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Should and Shouldn't Board Game

ESL Should and Shouldn't Game - Speaking: Offering Advice, Freer Practice - Group Work - Pre-intermediate (A2) - 30 minutes

In this fun giving advice board game, students read problems and give advice with should and shouldn't. Players take it in turns to roll the dice and move their counter along the board. When a player lands on a square, they read the problem and give a piece of advice, saying one thing the person should do and one thing they shouldn't do. The other students listen to the advice and judge the player's response. If it's grammatically correct and appropriate, the player stays on the square. If not, the player goes back two squares. The first player to reach the finish wins the game. If you have a weak class, you can have the students play by giving one piece of advice with should or shouldn't. The game can also be played with other phrases for giving advice.
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Advice Dominoes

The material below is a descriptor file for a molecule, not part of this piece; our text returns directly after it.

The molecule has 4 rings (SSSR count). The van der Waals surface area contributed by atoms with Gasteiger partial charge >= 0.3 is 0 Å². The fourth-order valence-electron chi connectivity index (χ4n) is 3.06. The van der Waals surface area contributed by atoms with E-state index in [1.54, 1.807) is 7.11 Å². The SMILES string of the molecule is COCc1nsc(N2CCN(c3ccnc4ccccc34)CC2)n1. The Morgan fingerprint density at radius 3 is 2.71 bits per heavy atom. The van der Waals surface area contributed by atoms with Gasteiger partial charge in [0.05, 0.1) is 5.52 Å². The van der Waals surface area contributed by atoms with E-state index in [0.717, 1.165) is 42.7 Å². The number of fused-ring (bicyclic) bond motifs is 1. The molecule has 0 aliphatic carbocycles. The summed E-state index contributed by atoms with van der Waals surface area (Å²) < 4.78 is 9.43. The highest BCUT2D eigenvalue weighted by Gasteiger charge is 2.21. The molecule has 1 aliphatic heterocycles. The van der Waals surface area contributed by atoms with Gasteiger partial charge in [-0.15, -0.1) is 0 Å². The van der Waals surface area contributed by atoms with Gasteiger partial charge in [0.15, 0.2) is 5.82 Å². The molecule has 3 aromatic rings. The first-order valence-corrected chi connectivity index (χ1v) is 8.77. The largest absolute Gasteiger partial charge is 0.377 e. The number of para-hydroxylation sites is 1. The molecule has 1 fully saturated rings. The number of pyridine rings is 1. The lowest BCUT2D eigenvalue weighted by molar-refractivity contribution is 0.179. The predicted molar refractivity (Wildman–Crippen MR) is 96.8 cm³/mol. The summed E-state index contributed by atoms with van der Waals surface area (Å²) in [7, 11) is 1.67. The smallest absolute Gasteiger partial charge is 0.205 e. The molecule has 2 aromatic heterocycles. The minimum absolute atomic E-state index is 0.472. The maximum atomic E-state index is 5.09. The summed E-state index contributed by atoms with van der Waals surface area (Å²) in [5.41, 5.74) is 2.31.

ESL Giving Advice Game - Grammar and Vocabulary: Matching - Group Work - Intermediate (B1) - 20 minutes

In this giving advice with conditionals game, students play dominoes to practice the zero and first conditional for giving advice. The first player puts down one of their dominoes on either side of the domino on the table, making sure that the main and if clause go together to make a zero or first conditional sentence for giving advice. The other players then take it in turns to match their dominoes in the same way by putting them down at either end of the domino chain and making a suitable conditional sentence for giving advice. The first player to get rid of all their dominoes wins the game.
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Advice Needed

ESL Should Game - Speaking: Giving Advice, Communicative Practice - Group Work - Intermediate (B1) - 30 minutes